[0029]FIG. 3 is a flow diagram of an exemplary process 300 for masking foreground object 230 after edge area 240 has been established. In an initial step 310, a rectangular mask array is allocated for blending coefficients, and a pixel map is allocated for pixel values representing the foreground object. The mask array contains rows and columns of blending parameters and has a size corresponding to a block of pixels in source image 200 that contains edge area 240, interior area 242, and generally a portion of exterior area 244.

[0030] The mask array is initialized so that each blending parameter has a dummy value. In an exemplary embodiment of the invention, the blending parameters are unsigned 8-bit values, and the dummy value is 127. However, the number of bits in each blending parameter and the dummy value can be changed as desired in alternative embodiments of the invention.

[0031] The pixel map can be initialized to contain corresponding pixel values from the source image, but generally, only pixels corresponding to interior area 242 necessarily retain the colors from the source image.

[0032] Step 320 identifies interior area 242, using a conventional method for identifying the interior of a boundary, which edge area 240 marks. In the mask array, each blending parameter corresponding to a pixel in interior area 212 is set to a value representing the foreground ground color is used without blending. In the exemplary embodiment of the invention, the value 0 for a blending parameter indicates the foreground color from the source image is used without blending with a background color.

[0033] Step 330 similarly identifies exterior area 244 and sets each blending parameter corresponding to the exterior area to a value (e.g., 255) indicating the background color of a target image is used without blending in exterior area 244.

[0034] Step 340 selects an edge point, which corresponds to a pixel in edge area 240. The selected edge point is an edge point for which a blending parameter has not been calculated. In the exemplary embodiment of the invention, searching the mask array for the dummy value will identify a blending parameter that corresponds to the edge area and has not been calculated.

[0035] Once an edge point is selected, steps 350 and 360 respectively determine the closest background and foreground colors for the selected edge point. One technique for determining the closest background colors for the edge point uses a set of expanding blocks of pixels as illustrated in FIG. 4.

[0036]FIG. 4 shows a block of blending parameters centered on a blending parameter 410 associated with the selected edge point. In FIG. 4, the selected edge point has a bending value 410 equal to the dummy value 127, which indicates that a blending parameter has not been calculated for the selected edge point. The selected edge point can be found, for example, by top-down, left-to-right search of the mask array for a pixel having a blending parameter equal to the dummy value.

[0037] A nested series of blocks 420, 430, and 440 that are centered on the selected edge point contains blending parameters indicating properties of pixels near the selected edge point. In particular, a blending parameter 412, which has the dummy value, indicates the corresponding pixel is in the edge area and does not have a calculated blending parameter. Blending parameters 414 and 416 have values 0 and 255 indicating respective pixels have the foreground color and the background color, respectively. Blending parameters 418, which are in the range 1 to 126 or 128 to 254, indicate corresponding pixels are in the edge area and have calculated blending parameters.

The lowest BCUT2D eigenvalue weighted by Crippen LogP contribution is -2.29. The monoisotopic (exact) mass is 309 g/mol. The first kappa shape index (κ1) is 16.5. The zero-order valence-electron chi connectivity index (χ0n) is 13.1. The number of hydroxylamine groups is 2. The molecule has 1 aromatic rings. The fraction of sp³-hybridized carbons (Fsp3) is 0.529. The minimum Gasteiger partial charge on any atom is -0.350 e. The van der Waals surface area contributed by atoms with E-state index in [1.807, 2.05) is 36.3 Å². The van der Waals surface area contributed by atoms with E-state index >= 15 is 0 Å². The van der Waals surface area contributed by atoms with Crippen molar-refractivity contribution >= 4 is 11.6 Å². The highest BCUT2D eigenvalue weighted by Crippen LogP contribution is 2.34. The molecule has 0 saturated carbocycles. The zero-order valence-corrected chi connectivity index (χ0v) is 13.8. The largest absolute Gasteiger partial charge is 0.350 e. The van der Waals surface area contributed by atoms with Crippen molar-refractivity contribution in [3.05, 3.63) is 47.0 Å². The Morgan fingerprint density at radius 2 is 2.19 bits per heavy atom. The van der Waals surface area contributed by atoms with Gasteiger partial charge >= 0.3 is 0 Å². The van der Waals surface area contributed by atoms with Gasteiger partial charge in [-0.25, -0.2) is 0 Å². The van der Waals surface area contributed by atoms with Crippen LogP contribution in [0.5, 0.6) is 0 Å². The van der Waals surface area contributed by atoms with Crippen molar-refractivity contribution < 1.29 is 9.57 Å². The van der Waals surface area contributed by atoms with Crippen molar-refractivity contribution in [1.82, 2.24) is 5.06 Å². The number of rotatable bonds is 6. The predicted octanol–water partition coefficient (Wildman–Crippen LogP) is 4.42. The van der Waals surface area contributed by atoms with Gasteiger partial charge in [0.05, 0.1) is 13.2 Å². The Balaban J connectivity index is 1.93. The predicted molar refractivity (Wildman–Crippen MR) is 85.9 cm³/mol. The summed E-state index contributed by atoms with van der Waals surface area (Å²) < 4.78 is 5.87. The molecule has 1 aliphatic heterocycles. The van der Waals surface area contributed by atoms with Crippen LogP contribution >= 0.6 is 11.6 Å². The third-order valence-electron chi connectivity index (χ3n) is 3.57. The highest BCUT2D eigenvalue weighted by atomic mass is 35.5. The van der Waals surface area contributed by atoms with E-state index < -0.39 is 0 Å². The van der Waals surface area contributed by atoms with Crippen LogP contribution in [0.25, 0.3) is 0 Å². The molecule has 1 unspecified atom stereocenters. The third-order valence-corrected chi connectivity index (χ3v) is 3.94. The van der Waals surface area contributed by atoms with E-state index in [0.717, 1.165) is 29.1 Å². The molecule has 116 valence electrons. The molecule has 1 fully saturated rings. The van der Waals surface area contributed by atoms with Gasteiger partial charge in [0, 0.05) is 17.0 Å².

[0038] One method for determining a closest background color BG for the selected edge point is to determine an average of the pixel values for pixels having a blending parameter (e.g., value 255) indicating the pixel has the background color in the source image. The average can be weighted so that pixels closest to the selected edge point (e.g., in block 420) provide the greatest contributions to the average, while pixels farther from the selected edge point provide smaller contributions.

[0039] Alternatively the closest background color BG for the selected edge point can be determined from previously determined background colors found for other edge points. For example, in FIG. 4, block 420 contains several blending parameters in the range 1 to 126 or 128 to 254 indicating pixels in the edge area having closest background colors that were previously determined. Averaging those previously determined closest background colors may require less processing time than the average of the colors of the background pixels in a larger block 440 of pixels.

[0040] A closest foreground color FG can be determined in a similar fashion from an average of the colors of the pixels having a blending parameter (e.g., value 0) identifying pixels that have natural foreground color or from previously determined closest foreground colors of nearby pixels in the edge area.

[0041] Returning to FIG. 3, once the closest background color BG and the closest foreground color FG are known, a blending parameter B can be determined for the selected edge point in step 370 by finding a linear combination of the closest background color BG and the closest foreground FG having a minimum distance in color space from the color SC of the selected pixel in the source images. For example, blending parameter B is selected to minimize a color space distance Δ of Equation 1, which shows color space distance Δ in terms of the red, blue, and green components of the color vectors SC, BG, and FG